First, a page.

The Entente initial phase of February 1915 was certainly the most important and eventful such phase of the game, almost totally because of the first annual morale check. Three German cadres received replacements for rebuilding. French forces replaced two cadres and three field artillery regiments besides rebuilding one cadre. British forces replaced their motorized machinegun brigade and reduced the second Indian cavalry division to cadre. Canadian forces finally began to abandon their long intransigence as their rifle division went to full effectiveness though their heavy cavalry brigade did not. British national will swelled back to category five as the empire gained 16 1/3 morale points (1/3 point below pre-war levels); they may gain another point once the undersea cables to South Africa are repaired and news arrives regarding the final extinction of the Boer revolt. French forces gathered in an astounding 51 1/3 morale points due to their almost total lack of geographic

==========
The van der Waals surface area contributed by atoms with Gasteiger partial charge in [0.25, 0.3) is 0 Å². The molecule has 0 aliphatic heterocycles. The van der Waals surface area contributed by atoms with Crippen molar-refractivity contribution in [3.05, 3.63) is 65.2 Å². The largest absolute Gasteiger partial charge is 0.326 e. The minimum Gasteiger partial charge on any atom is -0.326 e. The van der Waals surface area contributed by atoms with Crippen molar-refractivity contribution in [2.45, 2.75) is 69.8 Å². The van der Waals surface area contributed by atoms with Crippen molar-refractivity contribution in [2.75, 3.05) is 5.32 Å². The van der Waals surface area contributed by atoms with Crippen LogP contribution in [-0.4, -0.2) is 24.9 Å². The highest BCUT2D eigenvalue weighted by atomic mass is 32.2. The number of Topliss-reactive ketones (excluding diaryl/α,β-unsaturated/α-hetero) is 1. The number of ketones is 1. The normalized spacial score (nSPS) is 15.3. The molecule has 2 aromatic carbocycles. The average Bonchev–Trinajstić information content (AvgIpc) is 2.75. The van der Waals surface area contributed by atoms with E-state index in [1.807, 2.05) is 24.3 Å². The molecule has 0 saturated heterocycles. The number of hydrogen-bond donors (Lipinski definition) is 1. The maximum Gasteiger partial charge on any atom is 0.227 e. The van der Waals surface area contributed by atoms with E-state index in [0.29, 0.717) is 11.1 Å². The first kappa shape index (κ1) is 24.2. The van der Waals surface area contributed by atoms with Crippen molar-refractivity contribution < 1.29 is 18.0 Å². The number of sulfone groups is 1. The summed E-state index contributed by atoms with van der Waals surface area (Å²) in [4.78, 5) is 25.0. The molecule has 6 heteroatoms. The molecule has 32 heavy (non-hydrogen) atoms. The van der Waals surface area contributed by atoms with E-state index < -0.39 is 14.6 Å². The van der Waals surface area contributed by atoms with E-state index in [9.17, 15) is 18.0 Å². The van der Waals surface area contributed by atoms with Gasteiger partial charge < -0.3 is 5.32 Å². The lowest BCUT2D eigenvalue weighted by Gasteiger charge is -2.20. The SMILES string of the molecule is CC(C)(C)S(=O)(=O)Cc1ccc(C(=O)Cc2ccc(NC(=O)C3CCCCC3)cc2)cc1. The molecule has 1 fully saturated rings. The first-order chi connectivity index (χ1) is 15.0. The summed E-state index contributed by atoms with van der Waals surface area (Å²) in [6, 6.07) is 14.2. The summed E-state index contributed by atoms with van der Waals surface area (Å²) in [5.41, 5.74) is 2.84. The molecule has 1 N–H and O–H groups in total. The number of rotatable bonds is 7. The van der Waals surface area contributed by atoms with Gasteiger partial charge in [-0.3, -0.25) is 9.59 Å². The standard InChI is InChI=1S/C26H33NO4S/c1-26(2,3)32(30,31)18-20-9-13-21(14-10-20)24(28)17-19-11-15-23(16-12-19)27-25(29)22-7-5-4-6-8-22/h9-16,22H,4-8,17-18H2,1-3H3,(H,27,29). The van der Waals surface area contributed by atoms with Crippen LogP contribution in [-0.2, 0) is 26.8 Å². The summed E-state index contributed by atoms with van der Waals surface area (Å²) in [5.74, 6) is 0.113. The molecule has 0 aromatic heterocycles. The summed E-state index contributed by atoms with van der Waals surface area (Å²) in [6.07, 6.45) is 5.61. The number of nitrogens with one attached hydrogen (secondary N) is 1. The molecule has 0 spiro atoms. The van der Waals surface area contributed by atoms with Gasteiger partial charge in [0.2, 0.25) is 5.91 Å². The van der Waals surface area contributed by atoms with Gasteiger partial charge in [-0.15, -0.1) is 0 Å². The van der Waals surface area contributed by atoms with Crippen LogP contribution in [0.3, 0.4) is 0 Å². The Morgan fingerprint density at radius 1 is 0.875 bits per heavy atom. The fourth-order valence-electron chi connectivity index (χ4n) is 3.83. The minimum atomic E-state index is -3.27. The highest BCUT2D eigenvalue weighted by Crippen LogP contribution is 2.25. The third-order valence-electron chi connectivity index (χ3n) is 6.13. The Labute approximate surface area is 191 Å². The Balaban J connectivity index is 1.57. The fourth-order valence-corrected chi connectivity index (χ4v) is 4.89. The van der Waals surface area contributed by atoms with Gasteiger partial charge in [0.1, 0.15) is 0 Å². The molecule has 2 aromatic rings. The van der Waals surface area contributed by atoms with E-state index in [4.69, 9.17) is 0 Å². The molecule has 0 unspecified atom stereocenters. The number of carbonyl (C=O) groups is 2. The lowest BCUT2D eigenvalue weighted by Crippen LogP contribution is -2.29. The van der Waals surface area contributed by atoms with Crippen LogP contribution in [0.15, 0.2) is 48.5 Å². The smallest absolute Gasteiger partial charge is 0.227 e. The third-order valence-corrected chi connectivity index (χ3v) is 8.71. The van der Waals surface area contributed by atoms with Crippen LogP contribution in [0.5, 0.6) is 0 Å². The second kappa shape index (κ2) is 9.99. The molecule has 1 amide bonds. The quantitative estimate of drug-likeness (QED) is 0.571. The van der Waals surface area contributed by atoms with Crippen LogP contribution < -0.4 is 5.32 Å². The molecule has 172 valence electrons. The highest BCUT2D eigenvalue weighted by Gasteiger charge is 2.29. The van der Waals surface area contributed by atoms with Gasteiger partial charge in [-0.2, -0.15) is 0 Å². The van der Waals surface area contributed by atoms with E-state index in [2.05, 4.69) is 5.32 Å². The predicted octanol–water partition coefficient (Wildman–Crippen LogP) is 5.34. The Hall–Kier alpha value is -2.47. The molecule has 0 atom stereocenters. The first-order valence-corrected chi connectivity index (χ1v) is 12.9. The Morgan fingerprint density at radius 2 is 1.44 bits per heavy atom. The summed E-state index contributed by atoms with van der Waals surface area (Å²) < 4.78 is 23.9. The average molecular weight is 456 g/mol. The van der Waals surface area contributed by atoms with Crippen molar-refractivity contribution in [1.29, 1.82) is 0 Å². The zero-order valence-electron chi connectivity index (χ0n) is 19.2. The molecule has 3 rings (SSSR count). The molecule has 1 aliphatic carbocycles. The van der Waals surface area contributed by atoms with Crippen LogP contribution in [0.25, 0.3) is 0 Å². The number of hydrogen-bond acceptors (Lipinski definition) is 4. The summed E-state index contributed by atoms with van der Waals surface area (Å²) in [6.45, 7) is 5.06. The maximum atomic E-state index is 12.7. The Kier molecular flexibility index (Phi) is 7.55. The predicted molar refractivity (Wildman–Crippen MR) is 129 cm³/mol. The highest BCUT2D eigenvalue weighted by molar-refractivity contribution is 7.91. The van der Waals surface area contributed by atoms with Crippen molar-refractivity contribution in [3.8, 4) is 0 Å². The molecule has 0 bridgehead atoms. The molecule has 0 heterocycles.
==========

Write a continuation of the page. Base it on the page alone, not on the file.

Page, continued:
losses; the French now rest solidly above their pre-war morale point totals. Austrian forces, due to their almost complete absence from the war in the west, could not better their historical performance in the war and that empire neither gained nor lost any morale points. For German forces, by contrast, the realization of the utter failure of the Schlieffen Plan (perhaps more properly the Moltke the Younger variant of the Schlieffen Plan) sent morale tumbling in a fashion (the 100 morale point penalty down to national will four) that the near-total lack of progress into France could not begin to offset; Germany gained no morale during the morale check. Belgium, as a minor power, did not undergo the annual morale check.